Category: Justice

The Problem Is Enmity, Not Ethnicity


Enmity.

It is a word that has all but disappeared from our contemporary vernacular. Think about it for a moment. When was the last time you used the word enmity in a sentence or heard someone else use it? Exactly. And yet, despite the rarity of its application in today’s common discourse, enmity carries with it significant weight and substance in both cultural and theological contexts.

What Is Enmity?

The Oxford Dictionary defines enmity as “a state or feeling of active opposition or hostility.” Etymologically, the word enmity has origins in the Old French noun enemistie and the Latin noun inimicus, from which the English word ‘enemy(ies)’ is derived.

In its singular form (because a plural form of the noun appears in Gal. 5:20), the word enmity (אָיַבἔχθρα) appears only eight times in Scripture across only five of the Bible’s sixty-six books: Gen. 3:15; Num. 35:21-22; Deut. 4:42; Eze. 25:15, 35:5; and Eph. 2:15-16. In each instance, in both the Old and New Testament, the word denotes an intense and deep hatred and hostility between parties who are enemies of one another.

It is in that same sense that the apostle Paul, in Rom. 5:10, uses what is the Greek word for enmity to unambiguously declare that those who have been reconciled to God, through the atoning work of Christ, were beforehand His “enemies”, “For if while we were enemies [of God] we were reconciled to God through the death of His Son, much more, having been reconciled, we shall be saved by His life.”

In commenting on Romans 5:10, the 18th-century Bible expositor, Matthew Henry, noted that: “If God justified and reconciled us when we were enemies, much more will he then save us when we are justified and reconciled. The One who has done the greater, which is to change us from enemies to friends, will certainly do the less, which is to treat us in a kind and friendly way when we are friends. The dying Jesus laid the foundation by making atonement for sin and bringing the enmity to an end.”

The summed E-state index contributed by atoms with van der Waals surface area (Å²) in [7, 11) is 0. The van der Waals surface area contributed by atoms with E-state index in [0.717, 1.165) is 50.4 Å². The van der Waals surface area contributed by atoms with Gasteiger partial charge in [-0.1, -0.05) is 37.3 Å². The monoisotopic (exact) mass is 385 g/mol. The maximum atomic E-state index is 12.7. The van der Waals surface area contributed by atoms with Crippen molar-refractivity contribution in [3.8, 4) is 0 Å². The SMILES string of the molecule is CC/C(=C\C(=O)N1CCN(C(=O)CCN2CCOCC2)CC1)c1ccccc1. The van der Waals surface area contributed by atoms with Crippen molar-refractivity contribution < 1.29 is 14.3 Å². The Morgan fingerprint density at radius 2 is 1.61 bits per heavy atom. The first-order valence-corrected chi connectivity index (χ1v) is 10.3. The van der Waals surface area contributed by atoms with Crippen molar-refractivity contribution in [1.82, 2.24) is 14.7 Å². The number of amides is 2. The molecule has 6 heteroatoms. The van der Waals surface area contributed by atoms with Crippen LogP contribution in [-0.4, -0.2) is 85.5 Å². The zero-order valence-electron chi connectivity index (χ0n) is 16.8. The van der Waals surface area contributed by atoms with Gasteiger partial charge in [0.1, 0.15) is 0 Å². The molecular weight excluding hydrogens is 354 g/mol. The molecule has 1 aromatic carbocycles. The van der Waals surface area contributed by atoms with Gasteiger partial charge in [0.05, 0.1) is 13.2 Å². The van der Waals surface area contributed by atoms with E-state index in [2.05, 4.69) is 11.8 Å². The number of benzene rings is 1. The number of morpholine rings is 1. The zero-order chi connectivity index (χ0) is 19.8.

In his book Bloodlines: Race, Cross, and the Christian, theologian and author, John Piper, echoes Henry’s sentiments in that, “The gospel of Christ conquers our hearts and brings us to repentance and faith in Christ. Christ enters our lives and dwells within us. All authority in heaven and on earth belongs to him. He commands the unclean spirits, and they obey him (Mk. 1:27). Therefore, into the racial situation the gospel brings the only power that can set people free from the bondage of the Devil. The Devil gives way to no other power than the power of Christ. And the power of Christ moves in the world through those who have believed the gospel and are indwelt by the Spirit of Christ.”

A Man Named Jupiter

Because our affinity with the biblical doctrine of enmity is so languid, both within and without the church, its weightiness, particularly regarding the vertical dissonance that exists between inherently sinful human beings and an innately holy God and, conversely, our consequent horizontal disharmony with one another, has been completely lost. But one person on whom this concept was not lost was a man by the name of Jupiter Hammon.

Hammon was born a slave in October 1711 and died a slave sometime around the year 1806. In February 1787, Hammon, who was a poet and the first black person in America to have their literary work published, gave a speech to the African Society of New York entitled An Address to the Negroes of the State of New York (also known as the Hammon Address). In this address, Hammon cautioned his ethnic brethren, “Now you may think you are not enemies to God and do not hate him. But if your heart has not been changed, and you have not become true Christians, you certainly are enemies to God, and have been opposed to him ever since you were born.”

Let me remind you that Jupiter Hammon was a man who literally took every breath of his existence in this world as someone else’s property. Nevertheless, he was not an uneducated or unlearned man. Hammon attended the same school as the children of his owners, Henry and Rebecca Lloyd. Hammon was a devout follower of Christ and an ardent believer that God was sovereign in all the activities of the world, including his enslavement. “We live so little time in this world”, Hammon wrote in the aforementioned address, “that it is no matter how wretched and miserable we are if it prepares us for heaven. What is forty, fifty, or sixty years, when compared to eternity?”

Sadly, Jupiter Hammon would be openly criticized, if not altogether ostracized, by many today within the Christian social justice community for making such a statement. At a minimum, he would be labeled a traitor to his race, or worse, accused of “cooning“, or of not being enlightened or “woke” enough about the “struggle” for justice. But it should stand to reason, should it not, that a God who was sovereign in creating the universe should be no less sovereign over what occurs in it (Ps. 103:19)?